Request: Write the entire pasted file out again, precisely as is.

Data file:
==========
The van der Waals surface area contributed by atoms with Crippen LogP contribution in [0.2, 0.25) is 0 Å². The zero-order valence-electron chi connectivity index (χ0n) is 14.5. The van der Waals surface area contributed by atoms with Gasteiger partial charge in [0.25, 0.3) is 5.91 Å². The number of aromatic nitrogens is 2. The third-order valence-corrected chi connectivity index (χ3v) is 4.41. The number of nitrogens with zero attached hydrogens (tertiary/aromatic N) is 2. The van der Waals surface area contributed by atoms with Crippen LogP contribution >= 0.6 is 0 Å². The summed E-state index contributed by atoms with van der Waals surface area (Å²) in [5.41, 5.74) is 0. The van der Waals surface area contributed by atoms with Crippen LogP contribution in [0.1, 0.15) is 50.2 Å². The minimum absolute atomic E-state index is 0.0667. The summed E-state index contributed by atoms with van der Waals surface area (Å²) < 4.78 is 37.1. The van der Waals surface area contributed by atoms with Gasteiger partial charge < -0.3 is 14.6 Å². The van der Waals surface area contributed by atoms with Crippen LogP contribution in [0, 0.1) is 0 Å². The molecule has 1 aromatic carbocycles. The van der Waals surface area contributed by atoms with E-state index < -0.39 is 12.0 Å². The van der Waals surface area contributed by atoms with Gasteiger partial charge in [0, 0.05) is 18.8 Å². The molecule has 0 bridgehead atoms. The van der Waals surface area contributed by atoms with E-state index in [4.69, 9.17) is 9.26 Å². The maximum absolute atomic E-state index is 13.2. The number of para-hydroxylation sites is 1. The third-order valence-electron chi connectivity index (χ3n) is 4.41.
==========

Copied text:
The van der Waals surface area contributed by atoms with Crippen LogP contribution in [0.2, 0.25) is 0 Å². The zero-order valence-electron chi connectivity index (χ0n) is 14.5. The van der Waals surface area contributed by atoms with Gasteiger partial charge in [0.25, 0.3) is 5.91 Å². The number of aromatic nitrogens is 2. The third-order valence-corrected chi connectivity index (χ3v) is 4.41. The number of nitrogens with zero attached hydrogens (tertiary/aromatic N) is 2. The van der Waals surface area contributed by atoms with Crippen LogP contribution >= 0.6 is 0 Å². The summed E-state index contributed by atoms with van der Waals surface area (Å²) in [5.41, 5.74) is 0. The van der Waals surface area contributed by atoms with Crippen LogP contribution in [0.1, 0.15) is 50.2 Å². The minimum absolute atomic E-state index is 0.0667. The summed E-state index contributed by atoms with van der Waals surface area (Å²) < 4.78 is 37.1. The van der Waals surface area contributed by atoms with Gasteiger partial charge < -0.3 is 14.6 Å². The van der Waals surface area contributed by atoms with Crippen LogP contribution in [0, 0.1) is 0 Å². The molecule has 1 aromatic carbocycles. The van der Waals surface area contributed by atoms with E-state index < -0.39 is 12.0 Å². The van der Waals surface area contributed by atoms with Gasteiger partial charge in [0, 0.05) is 18.8 Å². The molecule has 0 bridgehead atoms. The van der Waals surface area contributed by atoms with E-state index in [4.69, 9.17) is 9.26 Å². The maximum absolute atomic E-state index is 13.2. The number of para-hydroxylation sites is 1. The third-order valence-electron chi connectivity index (χ3n) is 4.41.